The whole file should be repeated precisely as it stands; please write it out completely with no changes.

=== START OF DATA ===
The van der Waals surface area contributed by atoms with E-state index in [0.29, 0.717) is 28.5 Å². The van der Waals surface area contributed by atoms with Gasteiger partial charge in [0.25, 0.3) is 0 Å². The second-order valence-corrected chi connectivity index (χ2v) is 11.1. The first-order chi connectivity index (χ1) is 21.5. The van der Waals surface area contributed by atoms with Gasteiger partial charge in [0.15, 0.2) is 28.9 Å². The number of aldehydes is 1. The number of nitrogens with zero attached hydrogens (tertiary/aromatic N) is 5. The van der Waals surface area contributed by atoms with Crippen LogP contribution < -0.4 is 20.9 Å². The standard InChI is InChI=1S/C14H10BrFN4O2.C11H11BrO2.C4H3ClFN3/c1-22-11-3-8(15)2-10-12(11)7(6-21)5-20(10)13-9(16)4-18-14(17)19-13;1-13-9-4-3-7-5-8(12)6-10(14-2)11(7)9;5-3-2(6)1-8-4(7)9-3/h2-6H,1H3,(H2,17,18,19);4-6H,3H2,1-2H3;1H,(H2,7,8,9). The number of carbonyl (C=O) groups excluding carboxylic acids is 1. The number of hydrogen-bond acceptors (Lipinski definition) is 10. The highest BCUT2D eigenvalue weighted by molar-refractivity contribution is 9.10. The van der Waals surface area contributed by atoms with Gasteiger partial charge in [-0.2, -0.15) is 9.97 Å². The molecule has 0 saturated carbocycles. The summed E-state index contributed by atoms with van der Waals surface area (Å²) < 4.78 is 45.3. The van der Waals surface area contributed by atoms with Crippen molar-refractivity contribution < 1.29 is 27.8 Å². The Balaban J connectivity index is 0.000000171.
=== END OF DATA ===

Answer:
The van der Waals surface area contributed by atoms with E-state index in [0.29, 0.717) is 28.5 Å². The van der Waals surface area contributed by atoms with Gasteiger partial charge in [0.25, 0.3) is 0 Å². The second-order valence-corrected chi connectivity index (χ2v) is 11.1. The first-order chi connectivity index (χ1) is 21.5. The van der Waals surface area contributed by atoms with Gasteiger partial charge in [0.15, 0.2) is 28.9 Å². The number of aldehydes is 1. The number of nitrogens with zero attached hydrogens (tertiary/aromatic N) is 5. The van der Waals surface area contributed by atoms with Crippen LogP contribution < -0.4 is 20.9 Å². The standard InChI is InChI=1S/C14H10BrFN4O2.C11H11BrO2.C4H3ClFN3/c1-22-11-3-8(15)2-10-12(11)7(6-21)5-20(10)13-9(16)4-18-14(17)19-13;1-13-9-4-3-7-5-8(12)6-10(14-2)11(7)9;5-3-2(6)1-8-4(7)9-3/h2-6H,1H3,(H2,17,18,19);4-6H,3H2,1-2H3;1H,(H2,7,8,9). The number of carbonyl (C=O) groups excluding carboxylic acids is 1. The number of hydrogen-bond acceptors (Lipinski definition) is 10. The highest BCUT2D eigenvalue weighted by molar-refractivity contribution is 9.10. The van der Waals surface area contributed by atoms with Gasteiger partial charge in [-0.2, -0.15) is 9.97 Å². The molecule has 0 saturated carbocycles. The summed E-state index contributed by atoms with van der Waals surface area (Å²) < 4.78 is 45.3. The van der Waals surface area contributed by atoms with Crippen molar-refractivity contribution < 1.29 is 27.8 Å². The Balaban J connectivity index is 0.000000171.